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5 Ways You Can Help Save The Oceans

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  1. Reducing carbon footprint

Carbon footprint is the amount of greenhouse gases- primarily CO2, released as a result of human activities. Necessary steps can be taken at the individual level to reduce your carbon footprint such as- driving more energy efficient vehicles (operating on fuels with low carbon content), carpooling or using public transport, better insulation, more efficient boilers and appliances, using heating controls and lights more efficiently. Unplugging the appliances when they are not in use and reusing everyday items wherever possible.

According to the IUCN, the ocean is being disproportionately impacted by the increasing emission of greenhouse gases causing changes in water temperature, ocean acidification and deoxygenation, rising sea levels, changes in oceanic circulation and diversity of marine species. In 2016, one quarter of the coral in the Great Barrier Reef died due to rising temperature and acidification.

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2. Be energy efficient

Generating electricity creates more pollution than any other industry by releasing carbon in the atmosphere. This carbon is then absorbed by our oceans, making them more acidic thus giving rise to unsuitable conditions for the marine life to survive.

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We can help save electricity by turning of lights when not in use, installing LEDs which are 80% energy efficient compared to incandescent bulbs that are only 20% energy efficient. Replacing older appliances with newer more efficient models also helps in stabilizing electricity consumption.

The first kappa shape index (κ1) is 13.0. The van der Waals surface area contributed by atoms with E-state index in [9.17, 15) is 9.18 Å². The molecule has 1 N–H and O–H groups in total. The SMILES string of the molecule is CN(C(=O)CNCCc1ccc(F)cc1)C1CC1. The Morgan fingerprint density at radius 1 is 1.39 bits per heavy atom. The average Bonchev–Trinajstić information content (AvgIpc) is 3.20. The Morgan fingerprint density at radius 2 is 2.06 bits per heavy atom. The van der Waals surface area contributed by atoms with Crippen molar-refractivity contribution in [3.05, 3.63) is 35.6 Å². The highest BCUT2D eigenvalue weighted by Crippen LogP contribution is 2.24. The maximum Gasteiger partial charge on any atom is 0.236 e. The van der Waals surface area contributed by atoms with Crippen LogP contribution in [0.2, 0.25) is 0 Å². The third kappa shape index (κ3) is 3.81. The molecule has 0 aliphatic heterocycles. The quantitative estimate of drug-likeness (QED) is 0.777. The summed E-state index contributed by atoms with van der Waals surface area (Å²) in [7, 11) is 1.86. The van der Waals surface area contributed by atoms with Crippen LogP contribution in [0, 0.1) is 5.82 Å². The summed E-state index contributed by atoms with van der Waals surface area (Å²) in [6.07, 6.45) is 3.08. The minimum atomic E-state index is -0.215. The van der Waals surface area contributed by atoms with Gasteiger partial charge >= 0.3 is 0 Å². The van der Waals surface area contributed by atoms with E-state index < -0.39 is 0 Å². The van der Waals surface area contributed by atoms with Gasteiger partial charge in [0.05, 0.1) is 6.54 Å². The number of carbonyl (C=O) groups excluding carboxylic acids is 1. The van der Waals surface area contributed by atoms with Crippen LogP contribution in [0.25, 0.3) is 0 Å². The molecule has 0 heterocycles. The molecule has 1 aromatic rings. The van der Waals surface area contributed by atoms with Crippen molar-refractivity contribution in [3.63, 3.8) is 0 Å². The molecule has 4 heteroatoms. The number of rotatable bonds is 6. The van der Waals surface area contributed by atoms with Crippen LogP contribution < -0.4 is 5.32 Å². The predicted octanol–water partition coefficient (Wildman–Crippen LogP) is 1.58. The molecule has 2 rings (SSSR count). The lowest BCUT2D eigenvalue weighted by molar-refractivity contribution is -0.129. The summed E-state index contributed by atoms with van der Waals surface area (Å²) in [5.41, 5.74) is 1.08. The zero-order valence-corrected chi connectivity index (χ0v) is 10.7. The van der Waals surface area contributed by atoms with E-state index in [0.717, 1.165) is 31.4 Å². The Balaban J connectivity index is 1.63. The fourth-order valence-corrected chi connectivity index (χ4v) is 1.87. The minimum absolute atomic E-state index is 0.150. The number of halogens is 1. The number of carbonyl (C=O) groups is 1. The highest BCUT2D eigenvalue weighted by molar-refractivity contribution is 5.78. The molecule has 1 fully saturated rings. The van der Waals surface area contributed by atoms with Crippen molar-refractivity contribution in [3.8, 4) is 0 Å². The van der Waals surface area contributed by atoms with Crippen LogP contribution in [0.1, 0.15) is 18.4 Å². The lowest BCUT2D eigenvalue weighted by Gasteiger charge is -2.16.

3. Avoiding single-use plastics

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Single-use plastics or disposable plastics are used only once before they are thrown away. Plastic water bottles, straws, plastic bags constitute a major chunk of the plastic waste that is found in the oceans and endangers the marine life.

Nearly 300 million tonnes of plastic is produced every year out of which, only 10-13% is recycled and the rest lands up in our landfills and oceans. The nature of petroleum- based plastic makes it non-biodegradable which can take up hundreds of years to decompose completely, thus, there is an immediate need to move towards the use of eco-friendly and sustainable products that can be recycled more efficiently.

4. Make informed choices

The over consumption of seafood poses a threat to majority of the world’s fisheries. The global consumption of seafood has doubled since the 1970s facilitating large scale exploitation of fisheries.

Overfishing is one of the biggest culprits that is depleting our oceans of various species on a daily basis threatening the marine diversity.

5. Proper waste management systems

Production of plastic is at an all time high due to its rapid consumption and much of the excess ends up in the sea. According to a report, the amount of plastic production rose by 38% between 2004 to 2014. The mismanagement of plastic waste is a “critical concern”.

“Failure to properly sort or dispose off plastic leads to waste being discarded directly into landfills or dumped into nature. The world’s inability to manage plastic waste results in one-third of plastic, 100 million metric tons of plastic waste, becoming land or marine pollution”, said the report.

The plastic that lands up in the ocean doesn’t biodegrade, but breaks into smaller pieces, which are then consumed by the marine life. These plastic microbeads further contaminate the food chain.

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